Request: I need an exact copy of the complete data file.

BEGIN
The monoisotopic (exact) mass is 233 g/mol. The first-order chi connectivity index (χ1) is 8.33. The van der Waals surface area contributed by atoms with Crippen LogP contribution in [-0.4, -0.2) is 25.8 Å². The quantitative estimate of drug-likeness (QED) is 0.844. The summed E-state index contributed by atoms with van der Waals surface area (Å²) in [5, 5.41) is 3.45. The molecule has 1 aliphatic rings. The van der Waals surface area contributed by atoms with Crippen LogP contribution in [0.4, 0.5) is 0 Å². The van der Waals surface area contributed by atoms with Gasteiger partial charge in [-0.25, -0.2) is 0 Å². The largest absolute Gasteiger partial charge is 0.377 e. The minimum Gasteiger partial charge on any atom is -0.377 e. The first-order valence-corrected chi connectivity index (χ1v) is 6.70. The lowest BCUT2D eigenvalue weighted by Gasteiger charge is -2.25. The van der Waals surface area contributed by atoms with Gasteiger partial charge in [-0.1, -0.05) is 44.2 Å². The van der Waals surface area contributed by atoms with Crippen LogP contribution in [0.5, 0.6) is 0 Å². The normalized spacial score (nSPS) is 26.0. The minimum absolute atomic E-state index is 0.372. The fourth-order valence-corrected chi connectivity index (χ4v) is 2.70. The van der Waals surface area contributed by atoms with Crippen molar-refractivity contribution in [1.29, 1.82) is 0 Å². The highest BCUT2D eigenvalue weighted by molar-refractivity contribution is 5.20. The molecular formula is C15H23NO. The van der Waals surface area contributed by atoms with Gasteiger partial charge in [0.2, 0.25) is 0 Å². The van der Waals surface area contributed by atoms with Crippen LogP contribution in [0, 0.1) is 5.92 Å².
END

The monoisotopic (exact) mass is 233 g/mol. The first-order chi connectivity index (χ1) is 8.33. The van der Waals surface area contributed by atoms with Crippen LogP contribution in [-0.4, -0.2) is 25.8 Å². The quantitative estimate of drug-likeness (QED) is 0.844. The summed E-state index contributed by atoms with van der Waals surface area (Å²) in [5, 5.41) is 3.45. The molecule has 1 aliphatic rings. The van der Waals surface area contributed by atoms with Crippen LogP contribution in [0.4, 0.5) is 0 Å². The van der Waals surface area contributed by atoms with Gasteiger partial charge in [-0.25, -0.2) is 0 Å². The largest absolute Gasteiger partial charge is 0.377 e. The minimum Gasteiger partial charge on any atom is -0.377 e. The first-order valence-corrected chi connectivity index (χ1v) is 6.70. The lowest BCUT2D eigenvalue weighted by Gasteiger charge is -2.25. The van der Waals surface area contributed by atoms with Gasteiger partial charge in [-0.1, -0.05) is 44.2 Å². The van der Waals surface area contributed by atoms with Crippen LogP contribution in [0.5, 0.6) is 0 Å². The normalized spacial score (nSPS) is 26.0. The minimum absolute atomic E-state index is 0.372. The fourth-order valence-corrected chi connectivity index (χ4v) is 2.70. The van der Waals surface area contributed by atoms with Crippen molar-refractivity contribution in [1.29, 1.82) is 0 Å². The highest BCUT2D eigenvalue weighted by molar-refractivity contribution is 5.20. The molecular formula is C15H23NO. The van der Waals surface area contributed by atoms with Gasteiger partial charge in [0.2, 0.25) is 0 Å². The van der Waals surface area contributed by atoms with Crippen LogP contribution in [0, 0.1) is 5.92 Å².